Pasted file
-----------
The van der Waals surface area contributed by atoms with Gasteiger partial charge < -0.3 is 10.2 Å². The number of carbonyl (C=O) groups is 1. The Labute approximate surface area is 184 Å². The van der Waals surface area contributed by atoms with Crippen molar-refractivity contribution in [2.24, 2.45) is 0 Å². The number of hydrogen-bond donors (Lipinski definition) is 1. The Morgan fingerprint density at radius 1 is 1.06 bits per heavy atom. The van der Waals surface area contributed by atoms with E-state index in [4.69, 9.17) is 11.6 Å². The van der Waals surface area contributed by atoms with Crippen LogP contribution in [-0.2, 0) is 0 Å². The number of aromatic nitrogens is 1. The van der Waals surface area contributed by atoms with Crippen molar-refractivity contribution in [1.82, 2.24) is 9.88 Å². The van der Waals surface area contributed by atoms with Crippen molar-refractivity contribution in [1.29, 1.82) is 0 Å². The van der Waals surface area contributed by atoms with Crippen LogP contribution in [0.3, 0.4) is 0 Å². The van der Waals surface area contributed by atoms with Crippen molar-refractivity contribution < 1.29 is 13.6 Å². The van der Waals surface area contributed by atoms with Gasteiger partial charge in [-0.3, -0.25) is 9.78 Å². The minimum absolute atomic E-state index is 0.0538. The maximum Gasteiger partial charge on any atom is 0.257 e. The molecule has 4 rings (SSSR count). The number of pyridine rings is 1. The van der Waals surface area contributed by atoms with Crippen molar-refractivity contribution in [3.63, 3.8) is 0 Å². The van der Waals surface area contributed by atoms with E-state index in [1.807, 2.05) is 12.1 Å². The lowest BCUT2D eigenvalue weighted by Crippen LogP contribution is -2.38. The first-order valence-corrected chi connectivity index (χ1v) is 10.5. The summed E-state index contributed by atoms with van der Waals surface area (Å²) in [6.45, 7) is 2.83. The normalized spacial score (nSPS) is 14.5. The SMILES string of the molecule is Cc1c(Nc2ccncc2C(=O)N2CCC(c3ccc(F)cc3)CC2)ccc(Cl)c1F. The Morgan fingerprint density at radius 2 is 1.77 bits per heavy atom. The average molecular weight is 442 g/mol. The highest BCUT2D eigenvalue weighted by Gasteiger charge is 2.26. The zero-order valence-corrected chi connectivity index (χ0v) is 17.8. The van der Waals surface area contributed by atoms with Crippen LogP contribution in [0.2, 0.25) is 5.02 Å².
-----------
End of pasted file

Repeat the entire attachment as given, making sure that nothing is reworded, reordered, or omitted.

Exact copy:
The van der Waals surface area contributed by atoms with Gasteiger partial charge < -0.3 is 10.2 Å². The number of carbonyl (C=O) groups is 1. The Labute approximate surface area is 184 Å². The van der Waals surface area contributed by atoms with Crippen molar-refractivity contribution in [2.24, 2.45) is 0 Å². The number of hydrogen-bond donors (Lipinski definition) is 1. The Morgan fingerprint density at radius 1 is 1.06 bits per heavy atom. The van der Waals surface area contributed by atoms with E-state index in [4.69, 9.17) is 11.6 Å². The van der Waals surface area contributed by atoms with Crippen LogP contribution in [-0.2, 0) is 0 Å². The number of aromatic nitrogens is 1. The van der Waals surface area contributed by atoms with Crippen molar-refractivity contribution in [1.82, 2.24) is 9.88 Å². The van der Waals surface area contributed by atoms with Crippen molar-refractivity contribution in [1.29, 1.82) is 0 Å². The van der Waals surface area contributed by atoms with Crippen LogP contribution in [0.3, 0.4) is 0 Å². The van der Waals surface area contributed by atoms with Crippen molar-refractivity contribution < 1.29 is 13.6 Å². The van der Waals surface area contributed by atoms with Gasteiger partial charge in [-0.3, -0.25) is 9.78 Å². The minimum absolute atomic E-state index is 0.0538. The maximum Gasteiger partial charge on any atom is 0.257 e. The molecule has 4 rings (SSSR count). The number of pyridine rings is 1. The van der Waals surface area contributed by atoms with Crippen molar-refractivity contribution in [3.63, 3.8) is 0 Å². The van der Waals surface area contributed by atoms with E-state index in [1.807, 2.05) is 12.1 Å². The lowest BCUT2D eigenvalue weighted by Crippen LogP contribution is -2.38. The first-order valence-corrected chi connectivity index (χ1v) is 10.5. The summed E-state index contributed by atoms with van der Waals surface area (Å²) in [6.45, 7) is 2.83. The normalized spacial score (nSPS) is 14.5. The SMILES string of the molecule is Cc1c(Nc2ccncc2C(=O)N2CCC(c3ccc(F)cc3)CC2)ccc(Cl)c1F. The Morgan fingerprint density at radius 2 is 1.77 bits per heavy atom. The average molecular weight is 442 g/mol. The highest BCUT2D eigenvalue weighted by Gasteiger charge is 2.26. The zero-order valence-corrected chi connectivity index (χ0v) is 17.8. The van der Waals surface area contributed by atoms with Crippen LogP contribution in [0.2, 0.25) is 5.02 Å².